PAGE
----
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The 7 Biggest Mistakes You Are Making When Walking Your Dog
Posted on 4th Jan 2023
Let's start with a question: Are you walking your dog or going for a walk with them?
It may sound like a silly question but the nuance is important. A walk may well be the highlight of your dog's day, a chance for them to get out and explore and read all those pee mails.
I watch people walking their dogs all the time and these are the biggest mistakes I see them making:
Letting your dog run up to every dog/person
This really is a pet hate of mine. Public places are designed to be shared by all of society and as hard as it is for us dog owners to understand, not everyone loves dogs. Some people are traumatised by dogs, especially ones who jump up.
Even more shocking, some dogs don't like dogs!
The Control of Dog Order 1972 says that "dogs must be under control when in a public place". Letting dogs run up without having a good recall to stop them, violates this order. You are not likely to be prosecuted.
As well as being a responsible dog owner, letting your dog run up indiscriminately does not teach them good or polite behaviour. It is important that our dogs also learn that sometimes they can and sometimes they can't. Creating a dog who does what they want, when they want is a recipe for disaster. In my eyes, it's simply not safe.
When I'm training a new puppy or out with my own dogs, I want them to have the freedom to be dogs but their main focus is on me. Other dogs and people should be insignificant unless we know them or at least until I have asked if it's ok to say hello.
Not preparing before you leave the house
You nip out for a quick walk only to find your dog does the biggest poop on the pavement right outside a shop and you have no poo bags.
Preparation before a walk is the key to a successful walk. For me, this means treats (a variety that my dog wants), checking my equipment is not going to snap or break, poo bags and planning my route.
Recalls are easier with the right rewards, loose lead is easier with the right equipment and preparation means a more relaxed walk for you and your dog.
Check out our Treat Preparation Video to see how we prep for a walk.
Using your lead as a correction tool
A lead or leash is a safety rope which keeps your dog safe in the human world they live in. I grew up in a time where there were no stray dog laws and dogs were out on the streets playing with us kids, we just moved if a car came.
These days, with huge amounts of traffic and an ever increasing population, leads are required.
Granted, it is frustrating when a dog pulls and I know from lots of experience that it can even be painful, but a lead is not a correction tool. It is a guide or invitation - "come this way with me".
I see it as gently taking someone's hand to help them out of a chair as opposed to dragging them by the arm. Pressure should be minimal until the dog comes with you.
Need to move your dog out of the way quickly? Instead of using the lead to make your dog fly, try using a hand touch cue or calling their name before moving.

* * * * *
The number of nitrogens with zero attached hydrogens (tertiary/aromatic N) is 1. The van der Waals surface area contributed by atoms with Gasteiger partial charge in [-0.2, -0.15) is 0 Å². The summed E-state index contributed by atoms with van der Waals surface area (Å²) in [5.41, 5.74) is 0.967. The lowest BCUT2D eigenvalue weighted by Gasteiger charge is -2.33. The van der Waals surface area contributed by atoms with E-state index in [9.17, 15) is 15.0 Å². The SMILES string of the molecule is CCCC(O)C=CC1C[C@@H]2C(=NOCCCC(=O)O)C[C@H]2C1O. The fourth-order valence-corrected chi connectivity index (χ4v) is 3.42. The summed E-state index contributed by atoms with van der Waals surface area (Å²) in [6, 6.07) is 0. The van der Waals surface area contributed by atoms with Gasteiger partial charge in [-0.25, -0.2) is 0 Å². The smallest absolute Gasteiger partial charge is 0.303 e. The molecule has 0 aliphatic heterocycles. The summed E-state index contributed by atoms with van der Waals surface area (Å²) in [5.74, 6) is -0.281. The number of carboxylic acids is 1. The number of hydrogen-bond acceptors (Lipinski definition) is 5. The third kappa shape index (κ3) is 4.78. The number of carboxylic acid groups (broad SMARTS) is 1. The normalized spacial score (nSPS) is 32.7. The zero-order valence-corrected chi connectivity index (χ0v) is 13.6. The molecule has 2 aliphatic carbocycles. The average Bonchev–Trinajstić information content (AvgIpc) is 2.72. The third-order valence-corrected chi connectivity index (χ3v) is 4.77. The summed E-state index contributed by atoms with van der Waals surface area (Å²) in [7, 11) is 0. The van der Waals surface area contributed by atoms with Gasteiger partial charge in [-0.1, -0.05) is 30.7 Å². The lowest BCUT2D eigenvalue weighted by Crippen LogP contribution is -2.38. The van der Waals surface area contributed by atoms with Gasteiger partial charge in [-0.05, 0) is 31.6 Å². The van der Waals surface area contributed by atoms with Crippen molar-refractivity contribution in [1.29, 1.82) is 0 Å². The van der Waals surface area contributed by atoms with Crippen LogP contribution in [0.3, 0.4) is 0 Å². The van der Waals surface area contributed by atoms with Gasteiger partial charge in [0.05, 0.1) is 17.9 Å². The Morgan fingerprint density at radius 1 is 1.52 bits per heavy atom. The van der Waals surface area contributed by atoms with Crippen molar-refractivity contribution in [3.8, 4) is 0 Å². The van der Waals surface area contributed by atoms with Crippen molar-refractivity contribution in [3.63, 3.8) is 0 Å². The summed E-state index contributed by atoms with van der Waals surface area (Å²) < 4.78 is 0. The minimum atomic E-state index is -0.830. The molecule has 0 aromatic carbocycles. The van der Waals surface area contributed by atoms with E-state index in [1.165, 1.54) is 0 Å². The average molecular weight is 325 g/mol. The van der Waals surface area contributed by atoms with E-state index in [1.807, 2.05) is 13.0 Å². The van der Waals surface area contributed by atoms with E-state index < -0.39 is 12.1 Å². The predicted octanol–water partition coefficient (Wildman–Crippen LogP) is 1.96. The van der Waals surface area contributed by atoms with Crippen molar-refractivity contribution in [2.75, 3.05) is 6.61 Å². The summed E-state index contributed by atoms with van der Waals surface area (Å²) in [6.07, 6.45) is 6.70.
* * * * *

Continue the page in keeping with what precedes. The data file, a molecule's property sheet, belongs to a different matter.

If you are struggling with pulling, drop me a message.
Not rewarding connection
I'm pretty sure there are lots of times when our dogs look to see where we are and we don't notice. Crikey, we may even be on the phone!
A check in, where your dog voluntarily looks at you in the foundation for loose lead walking and a great recall. After all, if your dog keeps an eye on you, you won't need to call them as often.
Have a look at our check in video here.
You can keep your dog on their paws by changing direction or changing your pace of walking. Be less predictable and they will watch you more.
Going for the same walk every day
In the same vein as not rewarding connection, the same walk creates predictability for your dog which in turn, creates expectations.
These may be things like " I always come off lead here" or "I always pull to this bin because there may be food".
Plus, dogs thrive on new, exploratory experiences. It will make them more tired. New places, new smells, new sights, new sounds, new surfaces, all help to drain the brain bucket of our dogs.
Mix it up, go somewhere new tomorrow.
Not slowing down
Dogs navigate the world and collect information through their sense of smell. And yet, sniffing seems to be annoying for humans, we want to keep moving and often use that lead as a correction tool when our dogs go to sniff.
Pace is also important. Imagine going for a walk with someone and having to jog slowly just to keep up with them. Sometimes, our dogs may need to go slower, want to check out that smell or walk instead of jog.
Slow down and let them have a sniffari - you may even notice them being a lot more tired and relaxed after what feels like a shorter walk for you.
We must be the most frustrating thing for our dogs when it comes to inconsistency. Sometimes you can pull, sometimes you can't.
And let's be honest, it can simply depend on the mood we are in or on the weather.
Our dogs don't know if we are late or in a rush. They are just on a walk with us, exploring and having fun.
Try to be consistent. Think of walks as being for your dog, instead of for you. You may be training and not getting very far, or experiencing somewhere new together. Try and be consistent and get some help if you are struggling and walks are not enjoyable.
If they aren't fun for you, chances are they are not fun for your dog either.